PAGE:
The Holdup

Did you know that Hershey’s Bars were first invented in 1900?!?! The things you learn from writing research! This is a short story I wrote for an English assignment based off a news story I wrote for Creative Writing. If you’re nerdy like me, you might recognize these names right off the bat. If not, don’t worry. You’ll find out at the end. Enjoy, and I’d love to hear your opinions!

“That’ll be ten dollars and ninety five cents,” the young girl behind the counter told him. Timothy Dugan slid the money to her, and picked up his snacks. Most truck stops along the route he and James Montgomery Falsworth, better known as Montgomery or Major, were taking had reasonable prices. This one, not so much. Timothy settled his portly frame down on a bench near the door, waiting for Montgomery to join him. The sky outside the front windows was black, pitch black, with dark clouds covering the moon. The harsh lights from inside the convenience glinted off the shiny silver 1951 Mercedes-Benz he and Montgomery had rented. It was only a couple years old.

Timothy opened his Hershey bar, smoothing his mustache away from his mouth. He wasn’t a big fan of chocolate, but it was one of the cheapest things in the store. The wrapper cheerily proclaimed the fiftieth anniversary of Hershey bars. The bell on the front door jingled and Timothy just caught a glimpse of the two darkly-dressed men as they walked past him. He looked outside and saw their car parked next to the rental. He couldn’t help admiring the dark lines of their small car, but he couldn’t see the make of the car or the license plate number.

He heard Montgomery whistling as the bathroom door slammed shut, and then the whistling stopped abruptly. Timothy looked up to see the taller of the two men pointing a gun at Montgomery’s back. A cold hand yanked Timothy off the bench and the short, fat man pointed a gun at Timothy. A holdup. Hope this doesn’t become the last day of the road trip.

“Give us the money from the cash register,” the taller man ordered. Both men had their faces covered, and were wearing long sleeves and gloves. Timothy pitied the frightened girl, who looked like she was only in her twenties. Timothy glanced at Montgomery. Here they were, two World War II veterans, and not only that, but two who had served next to the best captain in the army, and they were unable to do anything to help stop a robbery.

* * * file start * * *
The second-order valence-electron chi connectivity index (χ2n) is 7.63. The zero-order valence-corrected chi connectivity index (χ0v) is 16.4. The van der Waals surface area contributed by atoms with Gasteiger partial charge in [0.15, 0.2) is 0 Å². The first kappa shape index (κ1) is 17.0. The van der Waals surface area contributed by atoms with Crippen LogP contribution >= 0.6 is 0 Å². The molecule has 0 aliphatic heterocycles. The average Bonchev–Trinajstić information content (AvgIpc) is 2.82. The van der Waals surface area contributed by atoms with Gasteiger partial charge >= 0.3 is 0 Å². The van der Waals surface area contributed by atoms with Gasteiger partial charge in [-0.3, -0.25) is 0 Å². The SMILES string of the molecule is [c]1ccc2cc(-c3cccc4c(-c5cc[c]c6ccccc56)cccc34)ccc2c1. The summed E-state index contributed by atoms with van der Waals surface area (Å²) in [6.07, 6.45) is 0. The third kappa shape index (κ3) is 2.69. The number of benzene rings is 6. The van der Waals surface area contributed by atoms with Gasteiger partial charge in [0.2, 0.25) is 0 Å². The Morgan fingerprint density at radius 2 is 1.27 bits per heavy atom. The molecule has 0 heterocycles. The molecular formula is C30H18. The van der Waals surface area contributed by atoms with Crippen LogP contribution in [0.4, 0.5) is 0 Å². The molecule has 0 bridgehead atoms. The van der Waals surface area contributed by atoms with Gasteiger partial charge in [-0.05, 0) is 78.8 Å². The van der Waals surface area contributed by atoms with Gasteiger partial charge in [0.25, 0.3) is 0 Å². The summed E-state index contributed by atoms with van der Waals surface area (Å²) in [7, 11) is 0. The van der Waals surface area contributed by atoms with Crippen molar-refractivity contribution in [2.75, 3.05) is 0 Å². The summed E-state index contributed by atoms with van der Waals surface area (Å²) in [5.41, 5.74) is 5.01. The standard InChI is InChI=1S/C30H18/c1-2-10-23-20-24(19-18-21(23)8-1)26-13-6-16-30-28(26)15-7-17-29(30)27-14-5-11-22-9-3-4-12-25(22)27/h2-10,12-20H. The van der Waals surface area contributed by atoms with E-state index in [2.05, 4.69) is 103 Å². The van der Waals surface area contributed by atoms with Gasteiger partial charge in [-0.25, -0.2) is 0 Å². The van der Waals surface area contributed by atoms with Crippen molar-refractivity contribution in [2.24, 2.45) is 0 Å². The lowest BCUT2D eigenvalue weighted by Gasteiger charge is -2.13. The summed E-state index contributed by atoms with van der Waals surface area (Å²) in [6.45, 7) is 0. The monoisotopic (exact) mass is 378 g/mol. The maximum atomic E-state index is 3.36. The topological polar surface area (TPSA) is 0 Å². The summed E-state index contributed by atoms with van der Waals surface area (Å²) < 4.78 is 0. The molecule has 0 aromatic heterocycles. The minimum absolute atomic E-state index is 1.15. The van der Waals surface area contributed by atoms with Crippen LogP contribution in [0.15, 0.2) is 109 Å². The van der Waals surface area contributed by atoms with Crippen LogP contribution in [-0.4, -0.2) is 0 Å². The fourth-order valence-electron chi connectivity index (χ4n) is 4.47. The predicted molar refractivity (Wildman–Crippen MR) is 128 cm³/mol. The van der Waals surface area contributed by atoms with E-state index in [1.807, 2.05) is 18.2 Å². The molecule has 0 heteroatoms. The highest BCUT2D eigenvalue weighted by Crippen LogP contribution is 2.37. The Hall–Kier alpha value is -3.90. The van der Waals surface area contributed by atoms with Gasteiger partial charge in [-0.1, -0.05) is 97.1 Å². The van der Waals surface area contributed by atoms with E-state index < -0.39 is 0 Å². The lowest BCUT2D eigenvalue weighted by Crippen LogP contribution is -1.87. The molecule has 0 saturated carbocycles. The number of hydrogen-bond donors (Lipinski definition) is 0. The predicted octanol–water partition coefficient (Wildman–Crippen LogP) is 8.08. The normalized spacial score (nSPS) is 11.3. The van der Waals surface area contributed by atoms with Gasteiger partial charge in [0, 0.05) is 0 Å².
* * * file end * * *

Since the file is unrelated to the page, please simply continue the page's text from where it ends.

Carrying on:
The girl opened the cash register and handed off the money to them. “This one’s for you, Rogers,” Timothy whispered. He shoved his elbow into his captor’s stomach. The man doubled over, letting go of Timothy and the gun, but he recovered quick enough to race outside, his partner covering for him and picking up the dropped gun. The tall man studied them. “Stay at the back of the room and don’t try anything, or you’ll regret it.” Then he disappeared out the door and into the car outside, which roared to life and sped down the road.

Timothy immediately reached for the phone and called the police, alerting them to what happened. Montgomery patted his shoulder. “Well done, Dugan. Rogers would’ve been proud.”

Timothy smiles at his friend, rubbing his red moustache. He missed his old nickname. Montgomery hadn’t called him Dum Dum since the plane crash. “He would’ve done better. But I’m not a super soldier.” The police filed into the building, getting their testimonies and contact information. Then they let them go, and the two veterans headed back onto the open road.

Still don’t know who our World War II veterans are? Dum Dum and the Major, two members of Captain America’s “barbershop quartet”! Surprise!